KCC library staff united a woman with her long lost cousin after she read a story about the WW1 heroics of her great uncle in the local paper.
The story revealed the bravery of Sapper Druce Cheal, who left his job as Tonbridge Librarian in 1914 to join the Royal Engineers and was awarded the Military Medal for gallantry and devotion to duty.
His great niece author Janice Cheal, from Bexhill, spotted the story and decided to visit the exhibition at Tonbridge Library. Following her visit, she asked Kent Library and Archive staff to put her in touch with the Cheal family in Northampton.
She said: “It was a pleasure for me to be present at the exhibition in the Tonbridge Library last month.
“I was born in Tonbridge in the early ‘50s and remember visiting the library as a young child with my parents. We left Tonbridge in 1959 when my father took up a post abroad in Germany.
“I did not know that Druce Cheal worked in the library until I read the story in the Courier.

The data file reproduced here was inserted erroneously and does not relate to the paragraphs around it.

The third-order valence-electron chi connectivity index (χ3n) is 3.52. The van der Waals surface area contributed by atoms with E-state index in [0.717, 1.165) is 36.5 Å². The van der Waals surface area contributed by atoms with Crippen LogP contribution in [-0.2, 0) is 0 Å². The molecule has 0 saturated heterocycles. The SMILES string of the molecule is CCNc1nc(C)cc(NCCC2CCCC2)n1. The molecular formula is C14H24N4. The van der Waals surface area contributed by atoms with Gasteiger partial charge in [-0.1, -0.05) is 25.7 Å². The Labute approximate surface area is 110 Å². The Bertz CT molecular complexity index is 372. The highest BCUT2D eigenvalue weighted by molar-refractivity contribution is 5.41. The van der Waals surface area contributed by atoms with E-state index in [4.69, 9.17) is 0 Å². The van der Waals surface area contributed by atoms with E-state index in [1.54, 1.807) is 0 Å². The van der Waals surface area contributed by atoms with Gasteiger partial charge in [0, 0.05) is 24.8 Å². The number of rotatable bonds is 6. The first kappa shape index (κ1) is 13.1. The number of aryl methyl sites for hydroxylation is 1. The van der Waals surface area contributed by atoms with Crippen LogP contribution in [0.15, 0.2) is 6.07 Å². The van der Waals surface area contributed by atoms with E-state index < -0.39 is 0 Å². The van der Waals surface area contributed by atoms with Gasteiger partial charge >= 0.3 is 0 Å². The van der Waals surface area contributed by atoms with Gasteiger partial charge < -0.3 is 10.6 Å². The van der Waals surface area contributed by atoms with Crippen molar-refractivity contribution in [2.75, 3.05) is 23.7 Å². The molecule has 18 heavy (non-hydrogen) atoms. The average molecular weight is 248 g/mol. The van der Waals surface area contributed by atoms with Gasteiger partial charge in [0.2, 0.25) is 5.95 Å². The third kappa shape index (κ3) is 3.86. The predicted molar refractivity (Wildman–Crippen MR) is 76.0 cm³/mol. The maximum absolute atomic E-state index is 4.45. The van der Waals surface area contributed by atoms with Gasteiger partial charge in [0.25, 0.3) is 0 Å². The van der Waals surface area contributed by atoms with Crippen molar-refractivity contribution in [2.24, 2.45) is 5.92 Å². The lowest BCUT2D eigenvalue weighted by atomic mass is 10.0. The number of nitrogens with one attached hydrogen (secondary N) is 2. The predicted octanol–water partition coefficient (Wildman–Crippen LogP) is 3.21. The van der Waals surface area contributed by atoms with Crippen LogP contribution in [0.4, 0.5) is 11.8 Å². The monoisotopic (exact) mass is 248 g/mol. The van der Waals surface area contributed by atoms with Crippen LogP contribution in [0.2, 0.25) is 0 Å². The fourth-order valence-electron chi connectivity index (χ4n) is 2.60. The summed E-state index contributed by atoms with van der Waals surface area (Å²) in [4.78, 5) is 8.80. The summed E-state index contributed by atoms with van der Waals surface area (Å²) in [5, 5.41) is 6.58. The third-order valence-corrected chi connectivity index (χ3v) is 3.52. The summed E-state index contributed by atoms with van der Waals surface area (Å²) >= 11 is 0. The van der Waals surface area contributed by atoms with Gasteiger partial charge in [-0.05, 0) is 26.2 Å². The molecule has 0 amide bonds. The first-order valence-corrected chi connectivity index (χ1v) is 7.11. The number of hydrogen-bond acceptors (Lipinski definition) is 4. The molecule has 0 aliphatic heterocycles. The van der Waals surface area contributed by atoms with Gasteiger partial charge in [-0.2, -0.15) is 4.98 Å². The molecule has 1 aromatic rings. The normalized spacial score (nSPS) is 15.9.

As a result of my visit, and with the help of library staff, I have been reunited with a part of my family I have never met before.
“I am a published author and have had two books published. I feel that Tonbridge Library was where my literary life began.”
Janice has now been put in contact with her second cousin April Quereshi nee Cheal.
Sapper Cheal was gassed during the action which earned him the medal, treated at a base hospital and returned to his section.
His story appeared in the Courier last month after KCC Customer Services officer David Todd discovered his past while leafing through the Tonbridge Council Minute book of the same year.
Kent County Council Library staff then used specialist family history websites to discover more about the history of Druce Cheal and his family. They followed the trail to the former librarian’s son Alan, now in his mid-80s.
Library staff are on hand to help anyone interested in researching local or family history or finding out about the role of the town and its residents in World War One.